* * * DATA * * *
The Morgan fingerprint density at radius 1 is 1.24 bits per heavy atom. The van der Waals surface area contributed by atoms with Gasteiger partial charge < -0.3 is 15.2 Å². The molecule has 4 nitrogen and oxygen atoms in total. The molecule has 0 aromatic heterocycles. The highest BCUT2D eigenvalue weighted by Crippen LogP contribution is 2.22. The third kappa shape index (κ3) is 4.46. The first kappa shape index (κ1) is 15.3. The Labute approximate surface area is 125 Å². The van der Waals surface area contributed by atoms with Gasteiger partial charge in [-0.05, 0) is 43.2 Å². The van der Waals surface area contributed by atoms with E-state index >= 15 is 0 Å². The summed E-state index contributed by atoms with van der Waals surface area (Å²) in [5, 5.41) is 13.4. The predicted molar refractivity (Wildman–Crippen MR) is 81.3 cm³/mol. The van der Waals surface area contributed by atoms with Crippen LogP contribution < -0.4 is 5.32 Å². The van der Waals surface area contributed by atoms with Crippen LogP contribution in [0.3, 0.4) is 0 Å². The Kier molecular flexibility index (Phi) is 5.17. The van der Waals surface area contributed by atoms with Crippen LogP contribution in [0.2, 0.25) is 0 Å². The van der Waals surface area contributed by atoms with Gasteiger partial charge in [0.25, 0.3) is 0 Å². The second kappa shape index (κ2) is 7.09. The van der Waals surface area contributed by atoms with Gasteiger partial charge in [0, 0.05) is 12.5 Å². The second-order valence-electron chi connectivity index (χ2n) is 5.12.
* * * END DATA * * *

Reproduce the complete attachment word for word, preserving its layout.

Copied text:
The Morgan fingerprint density at radius 1 is 1.24 bits per heavy atom. The van der Waals surface area contributed by atoms with Gasteiger partial charge < -0.3 is 15.2 Å². The molecule has 4 nitrogen and oxygen atoms in total. The molecule has 0 aromatic heterocycles. The highest BCUT2D eigenvalue weighted by Crippen LogP contribution is 2.22. The third kappa shape index (κ3) is 4.46. The first kappa shape index (κ1) is 15.3. The Labute approximate surface area is 125 Å². The van der Waals surface area contributed by atoms with Gasteiger partial charge in [-0.05, 0) is 43.2 Å². The van der Waals surface area contributed by atoms with E-state index >= 15 is 0 Å². The summed E-state index contributed by atoms with van der Waals surface area (Å²) in [5, 5.41) is 13.4. The predicted molar refractivity (Wildman–Crippen MR) is 81.3 cm³/mol. The van der Waals surface area contributed by atoms with Crippen LogP contribution < -0.4 is 5.32 Å². The van der Waals surface area contributed by atoms with Crippen LogP contribution in [0.3, 0.4) is 0 Å². The Kier molecular flexibility index (Phi) is 5.17. The van der Waals surface area contributed by atoms with Crippen LogP contribution in [0.2, 0.25) is 0 Å². The van der Waals surface area contributed by atoms with Gasteiger partial charge in [0.25, 0.3) is 0 Å². The second kappa shape index (κ2) is 7.09. The van der Waals surface area contributed by atoms with Gasteiger partial charge in [0, 0.05) is 12.5 Å². The second-order valence-electron chi connectivity index (χ2n) is 5.12.